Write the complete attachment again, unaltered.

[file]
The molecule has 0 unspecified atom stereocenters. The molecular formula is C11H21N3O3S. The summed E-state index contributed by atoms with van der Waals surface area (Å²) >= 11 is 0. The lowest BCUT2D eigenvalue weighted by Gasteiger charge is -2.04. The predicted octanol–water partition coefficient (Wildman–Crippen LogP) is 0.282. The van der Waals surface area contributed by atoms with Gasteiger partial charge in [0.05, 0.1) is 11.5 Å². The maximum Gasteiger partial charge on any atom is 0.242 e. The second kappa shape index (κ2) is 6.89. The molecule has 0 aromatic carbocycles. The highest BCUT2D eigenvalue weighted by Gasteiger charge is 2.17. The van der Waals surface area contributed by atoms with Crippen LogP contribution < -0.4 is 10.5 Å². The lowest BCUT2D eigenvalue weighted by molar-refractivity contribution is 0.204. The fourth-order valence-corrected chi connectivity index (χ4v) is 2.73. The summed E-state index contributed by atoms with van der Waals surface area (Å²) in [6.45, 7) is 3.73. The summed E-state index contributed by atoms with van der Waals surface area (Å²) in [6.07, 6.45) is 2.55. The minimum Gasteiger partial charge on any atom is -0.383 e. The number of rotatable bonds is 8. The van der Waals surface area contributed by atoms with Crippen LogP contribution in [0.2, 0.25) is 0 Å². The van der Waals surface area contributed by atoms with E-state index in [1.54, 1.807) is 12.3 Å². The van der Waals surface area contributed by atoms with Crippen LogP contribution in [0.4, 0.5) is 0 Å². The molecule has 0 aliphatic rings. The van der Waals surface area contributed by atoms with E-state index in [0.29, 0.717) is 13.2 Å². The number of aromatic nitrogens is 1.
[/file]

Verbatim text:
The molecule has 0 unspecified atom stereocenters. The molecular formula is C11H21N3O3S. The summed E-state index contributed by atoms with van der Waals surface area (Å²) >= 11 is 0. The lowest BCUT2D eigenvalue weighted by Gasteiger charge is -2.04. The predicted octanol–water partition coefficient (Wildman–Crippen LogP) is 0.282. The van der Waals surface area contributed by atoms with Gasteiger partial charge in [0.05, 0.1) is 11.5 Å². The maximum Gasteiger partial charge on any atom is 0.242 e. The second kappa shape index (κ2) is 6.89. The molecule has 0 aromatic carbocycles. The highest BCUT2D eigenvalue weighted by Gasteiger charge is 2.17. The van der Waals surface area contributed by atoms with Crippen LogP contribution < -0.4 is 10.5 Å². The lowest BCUT2D eigenvalue weighted by molar-refractivity contribution is 0.204. The fourth-order valence-corrected chi connectivity index (χ4v) is 2.73. The summed E-state index contributed by atoms with van der Waals surface area (Å²) in [6.45, 7) is 3.73. The summed E-state index contributed by atoms with van der Waals surface area (Å²) in [6.07, 6.45) is 2.55. The minimum Gasteiger partial charge on any atom is -0.383 e. The number of rotatable bonds is 8. The van der Waals surface area contributed by atoms with Crippen LogP contribution in [0.2, 0.25) is 0 Å². The van der Waals surface area contributed by atoms with E-state index in [1.54, 1.807) is 12.3 Å². The van der Waals surface area contributed by atoms with Crippen LogP contribution in [0.4, 0.5) is 0 Å². The molecule has 0 aliphatic rings. The van der Waals surface area contributed by atoms with E-state index in [0.29, 0.717) is 13.2 Å². The number of aromatic nitrogens is 1.